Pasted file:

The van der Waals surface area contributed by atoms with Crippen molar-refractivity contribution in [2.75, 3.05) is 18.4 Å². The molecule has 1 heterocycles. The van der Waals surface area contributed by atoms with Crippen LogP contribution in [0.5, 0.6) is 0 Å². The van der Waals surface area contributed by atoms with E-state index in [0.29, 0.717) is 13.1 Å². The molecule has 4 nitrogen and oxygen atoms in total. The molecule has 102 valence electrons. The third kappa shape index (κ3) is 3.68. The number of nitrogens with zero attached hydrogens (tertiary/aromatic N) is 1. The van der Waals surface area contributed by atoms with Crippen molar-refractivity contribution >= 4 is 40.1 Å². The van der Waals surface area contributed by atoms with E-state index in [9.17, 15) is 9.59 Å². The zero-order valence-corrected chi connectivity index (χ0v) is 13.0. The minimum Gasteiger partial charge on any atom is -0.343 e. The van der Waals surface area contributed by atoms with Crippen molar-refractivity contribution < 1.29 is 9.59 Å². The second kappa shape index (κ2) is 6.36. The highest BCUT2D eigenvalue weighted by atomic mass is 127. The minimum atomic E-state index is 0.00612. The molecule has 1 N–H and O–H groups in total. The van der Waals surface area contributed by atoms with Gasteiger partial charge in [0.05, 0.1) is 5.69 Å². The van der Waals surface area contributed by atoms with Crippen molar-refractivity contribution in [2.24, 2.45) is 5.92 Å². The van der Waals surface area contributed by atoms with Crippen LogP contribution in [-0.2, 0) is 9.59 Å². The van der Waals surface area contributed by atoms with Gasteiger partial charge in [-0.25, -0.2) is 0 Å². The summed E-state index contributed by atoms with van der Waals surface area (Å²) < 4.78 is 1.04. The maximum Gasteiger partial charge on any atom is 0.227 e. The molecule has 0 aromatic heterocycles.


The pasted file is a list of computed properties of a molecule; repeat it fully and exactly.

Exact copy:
The van der Waals surface area contributed by atoms with Crippen molar-refractivity contribution in [2.75, 3.05) is 18.4 Å². The molecule has 1 heterocycles. The van der Waals surface area contributed by atoms with Crippen LogP contribution in [0.5, 0.6) is 0 Å². The van der Waals surface area contributed by atoms with E-state index in [0.29, 0.717) is 13.1 Å². The molecule has 4 nitrogen and oxygen atoms in total. The molecule has 102 valence electrons. The third kappa shape index (κ3) is 3.68. The number of nitrogens with zero attached hydrogens (tertiary/aromatic N) is 1. The van der Waals surface area contributed by atoms with Crippen molar-refractivity contribution >= 4 is 40.1 Å². The van der Waals surface area contributed by atoms with E-state index in [9.17, 15) is 9.59 Å². The zero-order valence-corrected chi connectivity index (χ0v) is 13.0. The minimum Gasteiger partial charge on any atom is -0.343 e. The van der Waals surface area contributed by atoms with Crippen molar-refractivity contribution < 1.29 is 9.59 Å². The second kappa shape index (κ2) is 6.36. The highest BCUT2D eigenvalue weighted by atomic mass is 127. The minimum atomic E-state index is 0.00612. The molecule has 1 N–H and O–H groups in total. The van der Waals surface area contributed by atoms with Gasteiger partial charge in [0.05, 0.1) is 5.69 Å². The van der Waals surface area contributed by atoms with Crippen molar-refractivity contribution in [2.24, 2.45) is 5.92 Å². The van der Waals surface area contributed by atoms with Crippen LogP contribution in [-0.2, 0) is 9.59 Å². The van der Waals surface area contributed by atoms with Gasteiger partial charge in [-0.25, -0.2) is 0 Å². The summed E-state index contributed by atoms with van der Waals surface area (Å²) < 4.78 is 1.04. The maximum Gasteiger partial charge on any atom is 0.227 e. The molecule has 0 aromatic heterocycles.